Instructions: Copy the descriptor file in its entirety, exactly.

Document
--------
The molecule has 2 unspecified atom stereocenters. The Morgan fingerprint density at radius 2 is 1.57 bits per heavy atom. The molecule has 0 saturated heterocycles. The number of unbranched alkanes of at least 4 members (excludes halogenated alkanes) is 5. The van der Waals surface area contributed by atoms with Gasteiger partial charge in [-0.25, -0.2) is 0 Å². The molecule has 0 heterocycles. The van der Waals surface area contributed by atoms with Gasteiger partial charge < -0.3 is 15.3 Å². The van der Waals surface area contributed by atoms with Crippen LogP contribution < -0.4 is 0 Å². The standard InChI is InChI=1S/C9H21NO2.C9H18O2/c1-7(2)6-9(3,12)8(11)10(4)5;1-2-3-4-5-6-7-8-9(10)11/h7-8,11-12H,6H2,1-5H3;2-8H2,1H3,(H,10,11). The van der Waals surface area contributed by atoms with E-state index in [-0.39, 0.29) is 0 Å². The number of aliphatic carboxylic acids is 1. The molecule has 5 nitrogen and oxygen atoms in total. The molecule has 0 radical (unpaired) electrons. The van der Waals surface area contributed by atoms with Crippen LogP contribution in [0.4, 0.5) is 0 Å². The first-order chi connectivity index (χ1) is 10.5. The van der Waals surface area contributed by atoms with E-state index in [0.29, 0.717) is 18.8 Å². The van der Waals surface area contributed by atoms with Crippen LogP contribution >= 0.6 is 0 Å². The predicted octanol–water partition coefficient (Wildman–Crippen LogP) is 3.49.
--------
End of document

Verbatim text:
The molecule has 2 unspecified atom stereocenters. The Morgan fingerprint density at radius 2 is 1.57 bits per heavy atom. The molecule has 0 saturated heterocycles. The number of unbranched alkanes of at least 4 members (excludes halogenated alkanes) is 5. The van der Waals surface area contributed by atoms with Gasteiger partial charge in [-0.25, -0.2) is 0 Å². The molecule has 0 heterocycles. The van der Waals surface area contributed by atoms with Gasteiger partial charge < -0.3 is 15.3 Å². The van der Waals surface area contributed by atoms with Crippen LogP contribution < -0.4 is 0 Å². The standard InChI is InChI=1S/C9H21NO2.C9H18O2/c1-7(2)6-9(3,12)8(11)10(4)5;1-2-3-4-5-6-7-8-9(10)11/h7-8,11-12H,6H2,1-5H3;2-8H2,1H3,(H,10,11). The van der Waals surface area contributed by atoms with E-state index in [-0.39, 0.29) is 0 Å². The number of aliphatic carboxylic acids is 1. The molecule has 5 nitrogen and oxygen atoms in total. The molecule has 0 radical (unpaired) electrons. The van der Waals surface area contributed by atoms with Crippen LogP contribution in [0.4, 0.5) is 0 Å². The first-order chi connectivity index (χ1) is 10.5. The van der Waals surface area contributed by atoms with E-state index in [0.29, 0.717) is 18.8 Å². The van der Waals surface area contributed by atoms with Crippen LogP contribution >= 0.6 is 0 Å². The predicted octanol–water partition coefficient (Wildman–Crippen LogP) is 3.49.